The word “exclusively” in the 1987 Charter’s provision on national patrimony could be excluded in the proposed federal constitution, in the process removing obstacles to deals like the joint Manila-Beijing exploration in the West Philippine Sea (WPS) currently being hatched by the two countries.
Arthur N. Aguilar, chairman of the Subcommittee on Economic Reforms of President Duterte’s consultative committee (Con-com), told the BusinessMirror they are studying “very carefully” various options for possible
amendment of the current provision, as it “binds the hands of the government to come up with a compromise to peacefully settle the overlapping claims in the West Philippine Sea.”
“If you say ‘exclusively,’ if you interpret it strictly, there is no commercial compromise with China on the West Philippine Sea,” Aguilar said. “It says ‘exclusively,’ so any president who does that could be violating the Constitution, if interpreted strictly.”
Article XII Section 2 on National Economy and Patrimony states that: “the State shall protect the nation’s marine wealth in its archipelagic waters, territorial sea, and exclusive economic zone, and reserve its use and enjoyment exclusively to Filipino citizens.”
Aguilar noted that they are open to all options, including retaining the provision, removing the word exclusive or removing the whole sentence.
Removing the word exclusive would make the provision general, since there is another constitutional provision that allows the president to go into production sharing with the concurrence of Congress.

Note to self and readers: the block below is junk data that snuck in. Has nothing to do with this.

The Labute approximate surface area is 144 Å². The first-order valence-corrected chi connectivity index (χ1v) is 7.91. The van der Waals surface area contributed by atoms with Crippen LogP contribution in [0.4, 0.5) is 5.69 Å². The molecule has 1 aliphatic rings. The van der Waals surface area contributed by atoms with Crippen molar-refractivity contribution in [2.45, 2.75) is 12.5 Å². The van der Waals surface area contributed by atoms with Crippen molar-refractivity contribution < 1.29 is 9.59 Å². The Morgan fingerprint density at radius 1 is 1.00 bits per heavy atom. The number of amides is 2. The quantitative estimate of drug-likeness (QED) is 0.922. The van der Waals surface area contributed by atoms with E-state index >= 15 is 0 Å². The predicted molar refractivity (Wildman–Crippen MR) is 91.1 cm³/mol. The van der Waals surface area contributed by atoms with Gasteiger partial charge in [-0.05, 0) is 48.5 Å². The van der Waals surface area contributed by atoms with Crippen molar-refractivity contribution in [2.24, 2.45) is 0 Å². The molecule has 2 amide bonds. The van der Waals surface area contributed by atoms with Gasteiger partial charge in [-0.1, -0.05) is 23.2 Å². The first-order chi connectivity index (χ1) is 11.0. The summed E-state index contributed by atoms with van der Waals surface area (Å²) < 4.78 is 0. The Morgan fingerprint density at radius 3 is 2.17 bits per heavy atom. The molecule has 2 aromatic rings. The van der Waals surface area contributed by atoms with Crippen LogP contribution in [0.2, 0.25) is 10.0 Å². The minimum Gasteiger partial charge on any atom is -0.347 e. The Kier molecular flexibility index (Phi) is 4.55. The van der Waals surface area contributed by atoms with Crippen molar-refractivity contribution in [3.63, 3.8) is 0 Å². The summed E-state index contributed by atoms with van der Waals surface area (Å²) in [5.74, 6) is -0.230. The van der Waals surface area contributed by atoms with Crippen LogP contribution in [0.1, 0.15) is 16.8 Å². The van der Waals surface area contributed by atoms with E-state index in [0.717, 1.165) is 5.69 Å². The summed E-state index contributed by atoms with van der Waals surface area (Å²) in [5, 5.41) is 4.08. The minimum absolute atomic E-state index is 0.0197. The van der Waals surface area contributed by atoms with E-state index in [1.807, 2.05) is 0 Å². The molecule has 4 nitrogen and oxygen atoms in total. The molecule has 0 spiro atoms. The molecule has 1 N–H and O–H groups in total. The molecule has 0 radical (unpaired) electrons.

“Either we keep it as is, or we revise the language, or give the leeway to government, or to the president with the concurrence of Congress to enter into various agreements with various countries,” he said.
Asked if the removal of the word exclusive would soften the country’s stance on its ownership of the WPS, Aguilar said: “It will. That’s why we need to be very, very careful. That’s why we need to listen to experts, aside from the fact that we have legal luminaries in the committee. We need to get as many opinions as possible.”
Foreign Undersecretary Manuel Antonio J. Teehankee also reported to the subcommittee last week the research and recommendations of the 1999 Preparatory Commission on Constitutional Reforms, which was mandated to focus on economic provisions.
Teehankee said in an interview that the recommendation is to encourage general direction and leave details to the legislature to craft good governance principles by sector.
“Based on the research of the constitutions across the region, that is how economic policy-making is done through legislation because it must address specific circumstances from time to time,” he said.
Maritime law expert Jay L. Batongbacal, director of the University of the Philippines Institute for Maritime Affairs and Law of the Sea, stressed that the exclusive reservation and use of the nation’s marine wealth to Filipinos and the restrictions on equity and ownership of natural resources development “make it difficult for another country to control any activity concerning natural resources.”
Batongbacal said he is also open to a joint exploration as a recommended way to address maritime disputes, provided that “there should be safeguards to protect our own national interest.”